Friday night – All Campus Graduation Celebration. Fireworks and fine company. It’s hitting me, it’s hitting me. I can’t sleep for most of the night.

Saturday morning – I drive to pick up a gown from my friend in North Park. Yes, I am too cheap to buy my own (and let’s be honest, an ugly recycled graduation gown should not cost anywhere near $60) and too tall to borrow one from anyone else in my apartment. I am scattered and unprepared.

Saturday afternoon – I get it together. Graduation gown aired out and hung up in the closet. Graduation stoles pinned and ready to wear. Graduation cap and Muir College tassel waiting on the table. Totally ready to go–

NOT.

Bonnie, late. Rush, rush, rush. Lost on the road, frantic directions, finally makes it. Picks me up. Sprinting out the door. Gathering by 4pm? Leave Costa Verde at 3:54. Still time. Traffic, traffic, traffic. Probably late. Realize cap is at home. Stopped dead traffic. Freaking cars. Freaking out. 4:13pm. Definitely late. See Heather. Beg her for a cap. Still need a tassel. 4:24pm. Totally late. Terrified fear of missing graduation. Dropped off. Rush to field to join the line, tassel-less (of course). Hot mess. Truly FML.

But then, Pauline runs slow-motion like some sort of hero from an epic movie, my tassel in hand. Eureka! The day is saved!

I proudly walk across the field in my goofy looking hat and my silly looking graduation costume to the sharp sounds of bagpipes. Everything else really is a blur. I remember it in flashes. Waiting for the lines to move, walking onto the stage, hearing my name called, shaking hands with the Provost, taking pictures, taking more pictures, looking back at the nearly empty field and leaving.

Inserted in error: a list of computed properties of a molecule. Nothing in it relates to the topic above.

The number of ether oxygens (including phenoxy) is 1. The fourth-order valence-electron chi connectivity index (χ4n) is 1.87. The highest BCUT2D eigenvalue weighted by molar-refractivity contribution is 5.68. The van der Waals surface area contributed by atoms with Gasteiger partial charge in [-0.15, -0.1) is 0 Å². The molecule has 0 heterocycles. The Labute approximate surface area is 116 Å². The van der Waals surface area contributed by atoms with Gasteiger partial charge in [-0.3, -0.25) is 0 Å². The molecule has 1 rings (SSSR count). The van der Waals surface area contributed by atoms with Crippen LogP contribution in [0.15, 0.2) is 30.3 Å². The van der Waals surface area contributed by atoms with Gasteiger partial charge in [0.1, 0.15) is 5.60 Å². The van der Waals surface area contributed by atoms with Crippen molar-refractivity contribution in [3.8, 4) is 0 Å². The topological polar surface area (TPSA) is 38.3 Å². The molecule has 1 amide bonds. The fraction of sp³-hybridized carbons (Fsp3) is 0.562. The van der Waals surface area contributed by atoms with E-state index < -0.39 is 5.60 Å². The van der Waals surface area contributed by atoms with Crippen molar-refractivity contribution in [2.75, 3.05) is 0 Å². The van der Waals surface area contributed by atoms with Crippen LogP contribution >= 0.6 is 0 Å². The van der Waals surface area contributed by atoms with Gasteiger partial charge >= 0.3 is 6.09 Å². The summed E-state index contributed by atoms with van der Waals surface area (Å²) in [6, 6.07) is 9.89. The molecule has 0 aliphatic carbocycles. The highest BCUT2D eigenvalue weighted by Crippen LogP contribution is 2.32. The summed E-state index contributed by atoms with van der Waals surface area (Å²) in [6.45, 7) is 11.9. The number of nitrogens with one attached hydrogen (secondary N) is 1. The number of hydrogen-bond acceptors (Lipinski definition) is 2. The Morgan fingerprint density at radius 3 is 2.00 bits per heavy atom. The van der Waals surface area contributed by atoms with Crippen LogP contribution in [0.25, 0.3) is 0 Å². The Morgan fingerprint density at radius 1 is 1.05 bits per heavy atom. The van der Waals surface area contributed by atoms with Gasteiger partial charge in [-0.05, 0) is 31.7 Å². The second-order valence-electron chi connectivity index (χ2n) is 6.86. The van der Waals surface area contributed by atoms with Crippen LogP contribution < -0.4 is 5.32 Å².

What a fitting way for me to graduate. Of course this would happen to me– all the fear and stress of being late for the ceremony, leaving my cap at home, not having a tassel to turn over to the left side of my hat. And then it all ends well with a series of selfless friends and enormously good luck.

In a way, this embodies my college experience– self-imposed pressure, overreacting stress, major breakdown, barely-made deadlines, and then… calm. Maybe this is the way I work. Maybe this is the only way I know how to be. Either way, it is done. I graduated! It feels like everything else I do– a crazy mess followed by a sigh of relief and a comforting knowledge that everything always works out for the best.

Phew. Congratulations UCSD Class of 2010!